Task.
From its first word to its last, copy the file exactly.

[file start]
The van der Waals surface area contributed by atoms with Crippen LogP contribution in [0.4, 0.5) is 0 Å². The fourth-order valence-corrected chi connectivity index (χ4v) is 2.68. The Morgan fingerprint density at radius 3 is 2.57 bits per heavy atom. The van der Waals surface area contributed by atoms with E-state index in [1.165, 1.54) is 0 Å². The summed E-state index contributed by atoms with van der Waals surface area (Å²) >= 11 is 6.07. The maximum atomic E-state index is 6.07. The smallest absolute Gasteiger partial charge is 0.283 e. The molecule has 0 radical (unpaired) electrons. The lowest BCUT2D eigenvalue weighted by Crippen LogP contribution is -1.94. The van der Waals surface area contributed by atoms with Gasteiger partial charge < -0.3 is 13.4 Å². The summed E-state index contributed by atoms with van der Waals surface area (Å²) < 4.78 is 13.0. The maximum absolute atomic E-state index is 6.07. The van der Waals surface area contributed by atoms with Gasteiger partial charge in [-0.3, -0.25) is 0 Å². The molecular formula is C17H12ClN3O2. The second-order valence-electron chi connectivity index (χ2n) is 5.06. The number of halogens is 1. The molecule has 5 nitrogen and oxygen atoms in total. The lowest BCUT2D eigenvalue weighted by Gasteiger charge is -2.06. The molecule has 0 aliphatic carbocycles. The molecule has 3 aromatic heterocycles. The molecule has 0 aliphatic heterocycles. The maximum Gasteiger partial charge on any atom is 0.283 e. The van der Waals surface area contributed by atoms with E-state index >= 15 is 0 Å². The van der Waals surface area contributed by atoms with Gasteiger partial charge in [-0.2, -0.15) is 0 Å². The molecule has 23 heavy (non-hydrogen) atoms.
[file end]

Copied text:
The van der Waals surface area contributed by atoms with Crippen LogP contribution in [0.4, 0.5) is 0 Å². The fourth-order valence-corrected chi connectivity index (χ4v) is 2.68. The Morgan fingerprint density at radius 3 is 2.57 bits per heavy atom. The van der Waals surface area contributed by atoms with E-state index in [1.165, 1.54) is 0 Å². The summed E-state index contributed by atoms with van der Waals surface area (Å²) >= 11 is 6.07. The maximum atomic E-state index is 6.07. The smallest absolute Gasteiger partial charge is 0.283 e. The molecule has 0 radical (unpaired) electrons. The lowest BCUT2D eigenvalue weighted by Crippen LogP contribution is -1.94. The van der Waals surface area contributed by atoms with Gasteiger partial charge < -0.3 is 13.4 Å². The summed E-state index contributed by atoms with van der Waals surface area (Å²) < 4.78 is 13.0. The maximum absolute atomic E-state index is 6.07. The van der Waals surface area contributed by atoms with Gasteiger partial charge in [-0.3, -0.25) is 0 Å². The molecular formula is C17H12ClN3O2. The second-order valence-electron chi connectivity index (χ2n) is 5.06. The number of halogens is 1. The molecule has 5 nitrogen and oxygen atoms in total. The lowest BCUT2D eigenvalue weighted by Gasteiger charge is -2.06. The molecule has 0 aliphatic carbocycles. The molecule has 3 aromatic heterocycles. The molecule has 0 aliphatic heterocycles. The maximum Gasteiger partial charge on any atom is 0.283 e. The van der Waals surface area contributed by atoms with E-state index >= 15 is 0 Å². The van der Waals surface area contributed by atoms with Gasteiger partial charge in [-0.2, -0.15) is 0 Å². The molecule has 23 heavy (non-hydrogen) atoms.